Health officials say they’re handling hepatitis A outbreak in NE Alabama

Health officials say they’re handling hepatitis A outbreak in NE Alabama

JACKSON COUNTY, AL (WAFF) - Alabama Department of Public Health authorities say they are finally getting a handle on an outbreak of hepatitis A in Jackson County.

Hepatitis A is also on the rise across the country.

Right now, the Alabama Department of Public Health reports 26 cases of hepatitis A in Jackson County, 22 in DeKalb County and two in Marshall County.

“I think if you compare what’s happening in Alabama to what’s happening nationwide, and you know hepatitis A has increased nationwide, I think what we’re seeing in Alabama is that we really got out early on this," said Karen Landers of the Alabama Department of Public Health.

Local doctor Andrew Hodges says prevention of the hepatitis A virus is paramount, especially if you’re in the high-risk group.

“Anyone in contact with a potential infected person, men who have sex with men in any form or fashion, any illicit drug users, whether that is injection or noninjection, patients with chronic liver disease, patients with blood clot disorders,” said Hodges.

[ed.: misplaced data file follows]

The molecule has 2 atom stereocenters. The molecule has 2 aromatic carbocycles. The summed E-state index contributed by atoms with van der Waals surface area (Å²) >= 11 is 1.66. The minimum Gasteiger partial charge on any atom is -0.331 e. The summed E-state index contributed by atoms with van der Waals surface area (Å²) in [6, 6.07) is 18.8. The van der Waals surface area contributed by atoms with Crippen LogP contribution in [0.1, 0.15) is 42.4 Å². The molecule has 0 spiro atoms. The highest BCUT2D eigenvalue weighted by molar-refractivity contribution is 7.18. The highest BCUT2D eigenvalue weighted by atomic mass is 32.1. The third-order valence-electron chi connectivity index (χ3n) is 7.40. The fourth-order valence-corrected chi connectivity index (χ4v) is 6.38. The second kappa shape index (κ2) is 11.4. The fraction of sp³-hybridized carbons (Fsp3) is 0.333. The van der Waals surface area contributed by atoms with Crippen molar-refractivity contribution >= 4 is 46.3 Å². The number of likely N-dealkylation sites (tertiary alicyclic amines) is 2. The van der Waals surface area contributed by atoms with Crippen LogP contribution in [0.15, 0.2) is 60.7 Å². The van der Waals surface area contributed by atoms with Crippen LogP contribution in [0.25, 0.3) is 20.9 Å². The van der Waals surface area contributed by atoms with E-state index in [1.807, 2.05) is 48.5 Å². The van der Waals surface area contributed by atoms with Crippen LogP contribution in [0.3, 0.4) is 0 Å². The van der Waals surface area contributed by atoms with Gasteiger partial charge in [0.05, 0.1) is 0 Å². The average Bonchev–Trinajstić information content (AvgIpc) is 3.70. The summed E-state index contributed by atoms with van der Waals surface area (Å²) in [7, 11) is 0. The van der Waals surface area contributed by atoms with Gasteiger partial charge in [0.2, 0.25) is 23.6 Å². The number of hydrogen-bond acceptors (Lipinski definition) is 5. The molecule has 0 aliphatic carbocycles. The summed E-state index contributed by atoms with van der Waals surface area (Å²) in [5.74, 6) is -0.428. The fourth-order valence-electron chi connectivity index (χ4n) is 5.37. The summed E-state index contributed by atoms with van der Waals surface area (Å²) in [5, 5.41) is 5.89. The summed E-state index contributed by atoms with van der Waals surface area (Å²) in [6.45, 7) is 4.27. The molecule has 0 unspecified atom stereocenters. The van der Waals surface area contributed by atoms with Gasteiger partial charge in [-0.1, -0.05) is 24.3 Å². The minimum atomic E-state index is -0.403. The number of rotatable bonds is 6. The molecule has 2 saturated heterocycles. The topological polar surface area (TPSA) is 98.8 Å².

If you fall under any of those mentioned, there are some symptoms you need to look out for.

“Your first symptoms are going to be an abrupt onset of nausea, vomiting, loss of appetite, fever, severe fatigue, and abdominal pain,” said Hodges.

More severe symptoms include yellowing of the skin and liver issues.

Hepatitis A is preventable, and several different pharmacies and doctors around Sand Mountain and the Tennessee Valley are offering free hepatitis A vaccinations.

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